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Keoladeo Ghana National Park

The Keoladeo Ghana National Park occupies an area of 28.73 sq km and is nestled at the confluence of the Gambhir and Banganga rivers in Bharatpur district, Rajasthan. It is located at latitude 27°7'6" to 27°6'2"N and longitude 77°29'5''to 77°33'9"E. The park has been named after the Keoladev temple, present inside the park to venerate Lord Shiva. Altitude ranges between 173-176 m above sea level. With an annual average rainfall of 500-700 mm, the landscape is an interesting blend of marshes, woodlands, scrublands, grasslands and denuded saline patches. In 1956, the park was declared a protected area and by 1967, the status of the park was upgraded to that of a reserved forest. However, it was only in 1972 that hunting rights of the Maharaja of Bharatpur were withdrawn. Also known as Bharatpur Bird Sanctuary, this protected area was declared a national park in August 1981 and also recognised as a Ramsar site. By 1985, it was accorded the status of a World Heritage Site.

Vegetation in the park is a mix of tropical, dry deciduous forest and dry grassland which are seen in places where the natural forest vegetation has been destroyed. Xerophytic and semi-xerophytic species seen in the area consists predominantly of Acacia nilotica, Prosopis cineraria, Salvadora oleoides, Capparis decidua and C. sepiaria. The park's flora consists of 375 species of angiosperms of which 90 species are wetland species. Herbs form more than 55% of the vegetation in the park. Tree species commonly seen in the forests present in the northeast of the park are kalam or kadam (Mitragyna parvifolia), jamun (Syzygium cuminii), babul (Acacia nilotica) and neem (Azadirachta indica). The open woodlands are dominated by kandi (Prosopis spicigera) and ber (Zizyphus mauritiana). In the scrublands, the species predominantly seen are ber, kair (Capparis decidua) and piloo (Salvadora oleoides and S. persica). Grasses growing abundantly here are khus grass (Veteveria zizanoides), Desmostachya bipinnata and Cynodon dactylon but the commonest species of grass in the park is Paspalum distichum. Sedges like Scirpus tuberosus and Cyperus rotundus occupy border areas of the wetland, which remain flooded for four to six months. Submerged plants such as Hydrilla, Vallisneria, Ceratophyllum and Potamogeton sp., are among the major plants consumed by waterfowl.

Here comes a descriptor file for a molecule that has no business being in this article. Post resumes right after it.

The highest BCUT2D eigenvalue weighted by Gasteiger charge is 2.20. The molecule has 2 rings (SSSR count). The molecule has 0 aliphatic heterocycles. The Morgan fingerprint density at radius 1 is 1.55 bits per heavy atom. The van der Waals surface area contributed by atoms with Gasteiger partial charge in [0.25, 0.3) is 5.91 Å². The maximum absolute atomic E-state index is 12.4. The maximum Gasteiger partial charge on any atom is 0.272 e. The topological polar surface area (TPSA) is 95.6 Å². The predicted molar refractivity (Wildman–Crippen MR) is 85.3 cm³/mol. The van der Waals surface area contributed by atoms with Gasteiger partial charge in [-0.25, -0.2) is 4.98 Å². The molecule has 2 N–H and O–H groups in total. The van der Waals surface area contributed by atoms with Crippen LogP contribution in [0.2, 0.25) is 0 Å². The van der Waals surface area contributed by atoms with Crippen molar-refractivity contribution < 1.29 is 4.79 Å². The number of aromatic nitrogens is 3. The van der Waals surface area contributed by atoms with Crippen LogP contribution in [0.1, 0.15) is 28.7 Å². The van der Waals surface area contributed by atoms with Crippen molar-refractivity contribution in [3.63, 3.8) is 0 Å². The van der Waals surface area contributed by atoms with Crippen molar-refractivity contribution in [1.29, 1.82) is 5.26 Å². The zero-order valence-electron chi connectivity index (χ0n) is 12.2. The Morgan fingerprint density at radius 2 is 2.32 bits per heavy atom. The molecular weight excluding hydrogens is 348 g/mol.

Mammalian inhabitants of the park include wild boar (Sus scrofa), golden jackal (Canis aureus), jungle cat (Felis chaus), fishing cat (Prionailurus viverrinus), striped hyena (Hyaena hyaena), smooth coated otter (Lutra perspicillata) and leopard (Panthera pardus). Other species of mammals reported here include common palm civet (Paradoxurus hermaphroditus), small Indian civet (Viverricula indica), grey mongoose (Herpestes edwardsi) and leopard cat (Prionailurus bengalensis). Deer species seen here include blackbuck (Antilope cervicapra), spotted deer or chital (Axis axis), sambar (Cervus unicolor), hog deer (A. porcinus) and nilgai (Boselaphus tragocamelus). Species of primates seen in the park include rhesus macaque (Macaca mulatta) and langur (Semnopithecus entellus).